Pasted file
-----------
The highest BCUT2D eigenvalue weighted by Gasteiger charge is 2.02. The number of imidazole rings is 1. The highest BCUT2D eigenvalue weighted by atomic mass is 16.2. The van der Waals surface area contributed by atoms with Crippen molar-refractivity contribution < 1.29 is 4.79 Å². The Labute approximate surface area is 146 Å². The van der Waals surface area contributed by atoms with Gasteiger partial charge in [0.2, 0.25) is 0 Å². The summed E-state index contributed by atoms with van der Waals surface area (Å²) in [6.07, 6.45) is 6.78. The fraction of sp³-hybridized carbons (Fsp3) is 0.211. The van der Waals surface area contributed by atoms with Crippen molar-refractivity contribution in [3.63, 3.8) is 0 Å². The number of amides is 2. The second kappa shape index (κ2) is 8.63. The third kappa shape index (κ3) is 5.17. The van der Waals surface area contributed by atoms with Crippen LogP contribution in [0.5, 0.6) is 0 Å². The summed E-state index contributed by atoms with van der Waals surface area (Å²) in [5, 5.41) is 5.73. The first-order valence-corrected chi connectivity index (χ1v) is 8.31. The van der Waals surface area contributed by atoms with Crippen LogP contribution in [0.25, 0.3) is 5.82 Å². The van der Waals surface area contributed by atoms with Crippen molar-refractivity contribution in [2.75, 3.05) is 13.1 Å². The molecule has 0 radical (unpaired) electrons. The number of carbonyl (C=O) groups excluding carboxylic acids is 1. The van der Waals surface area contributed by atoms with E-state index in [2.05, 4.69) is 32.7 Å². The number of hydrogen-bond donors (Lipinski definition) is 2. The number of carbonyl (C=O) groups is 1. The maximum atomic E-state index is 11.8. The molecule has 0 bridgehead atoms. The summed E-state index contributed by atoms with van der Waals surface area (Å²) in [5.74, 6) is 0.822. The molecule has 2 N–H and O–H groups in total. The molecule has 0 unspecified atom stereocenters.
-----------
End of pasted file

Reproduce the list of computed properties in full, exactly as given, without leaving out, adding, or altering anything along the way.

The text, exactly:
The highest BCUT2D eigenvalue weighted by Gasteiger charge is 2.02. The number of imidazole rings is 1. The highest BCUT2D eigenvalue weighted by atomic mass is 16.2. The van der Waals surface area contributed by atoms with Crippen molar-refractivity contribution < 1.29 is 4.79 Å². The Labute approximate surface area is 146 Å². The van der Waals surface area contributed by atoms with Gasteiger partial charge in [0.2, 0.25) is 0 Å². The summed E-state index contributed by atoms with van der Waals surface area (Å²) in [6.07, 6.45) is 6.78. The fraction of sp³-hybridized carbons (Fsp3) is 0.211. The van der Waals surface area contributed by atoms with Crippen molar-refractivity contribution in [3.63, 3.8) is 0 Å². The number of amides is 2. The second kappa shape index (κ2) is 8.63. The third kappa shape index (κ3) is 5.17. The van der Waals surface area contributed by atoms with Crippen LogP contribution in [0.5, 0.6) is 0 Å². The summed E-state index contributed by atoms with van der Waals surface area (Å²) in [5, 5.41) is 5.73. The first-order valence-corrected chi connectivity index (χ1v) is 8.31. The van der Waals surface area contributed by atoms with Crippen LogP contribution in [0.25, 0.3) is 5.82 Å². The van der Waals surface area contributed by atoms with Crippen molar-refractivity contribution in [2.75, 3.05) is 13.1 Å². The molecule has 0 radical (unpaired) electrons. The number of carbonyl (C=O) groups excluding carboxylic acids is 1. The van der Waals surface area contributed by atoms with E-state index in [2.05, 4.69) is 32.7 Å². The number of hydrogen-bond donors (Lipinski definition) is 2. The number of carbonyl (C=O) groups is 1. The maximum atomic E-state index is 11.8. The molecule has 0 bridgehead atoms. The summed E-state index contributed by atoms with van der Waals surface area (Å²) in [5.74, 6) is 0.822. The molecule has 2 N–H and O–H groups in total. The molecule has 0 unspecified atom stereocenters.